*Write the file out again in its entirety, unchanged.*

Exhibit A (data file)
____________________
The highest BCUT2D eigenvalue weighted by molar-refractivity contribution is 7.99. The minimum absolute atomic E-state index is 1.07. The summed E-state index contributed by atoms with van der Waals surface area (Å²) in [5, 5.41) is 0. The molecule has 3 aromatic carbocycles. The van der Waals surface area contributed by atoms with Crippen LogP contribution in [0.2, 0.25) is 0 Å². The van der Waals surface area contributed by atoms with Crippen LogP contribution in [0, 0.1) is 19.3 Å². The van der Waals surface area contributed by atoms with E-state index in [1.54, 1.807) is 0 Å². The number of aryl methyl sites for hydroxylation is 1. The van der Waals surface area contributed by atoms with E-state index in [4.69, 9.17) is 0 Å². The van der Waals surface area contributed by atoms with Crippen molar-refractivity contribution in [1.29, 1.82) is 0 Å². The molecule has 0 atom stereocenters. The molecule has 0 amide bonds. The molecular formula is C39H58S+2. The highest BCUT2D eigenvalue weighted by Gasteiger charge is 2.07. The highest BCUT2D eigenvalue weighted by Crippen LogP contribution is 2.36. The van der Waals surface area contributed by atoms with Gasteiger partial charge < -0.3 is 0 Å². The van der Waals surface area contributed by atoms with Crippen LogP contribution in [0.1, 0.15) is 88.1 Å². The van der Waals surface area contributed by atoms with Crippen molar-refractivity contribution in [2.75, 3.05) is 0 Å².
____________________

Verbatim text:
The highest BCUT2D eigenvalue weighted by molar-refractivity contribution is 7.99. The minimum absolute atomic E-state index is 1.07. The summed E-state index contributed by atoms with van der Waals surface area (Å²) in [5, 5.41) is 0. The molecule has 3 aromatic carbocycles. The van der Waals surface area contributed by atoms with Crippen LogP contribution in [0.2, 0.25) is 0 Å². The van der Waals surface area contributed by atoms with Crippen LogP contribution in [0, 0.1) is 19.3 Å². The van der Waals surface area contributed by atoms with E-state index in [1.54, 1.807) is 0 Å². The number of aryl methyl sites for hydroxylation is 1. The van der Waals surface area contributed by atoms with E-state index in [4.69, 9.17) is 0 Å². The van der Waals surface area contributed by atoms with Crippen molar-refractivity contribution in [1.29, 1.82) is 0 Å². The molecule has 0 atom stereocenters. The molecule has 0 amide bonds. The molecular formula is C39H58S+2. The highest BCUT2D eigenvalue weighted by Gasteiger charge is 2.07. The highest BCUT2D eigenvalue weighted by Crippen LogP contribution is 2.36. The van der Waals surface area contributed by atoms with Gasteiger partial charge < -0.3 is 0 Å². The van der Waals surface area contributed by atoms with Crippen LogP contribution in [0.1, 0.15) is 88.1 Å². The van der Waals surface area contributed by atoms with Crippen molar-refractivity contribution in [2.75, 3.05) is 0 Å².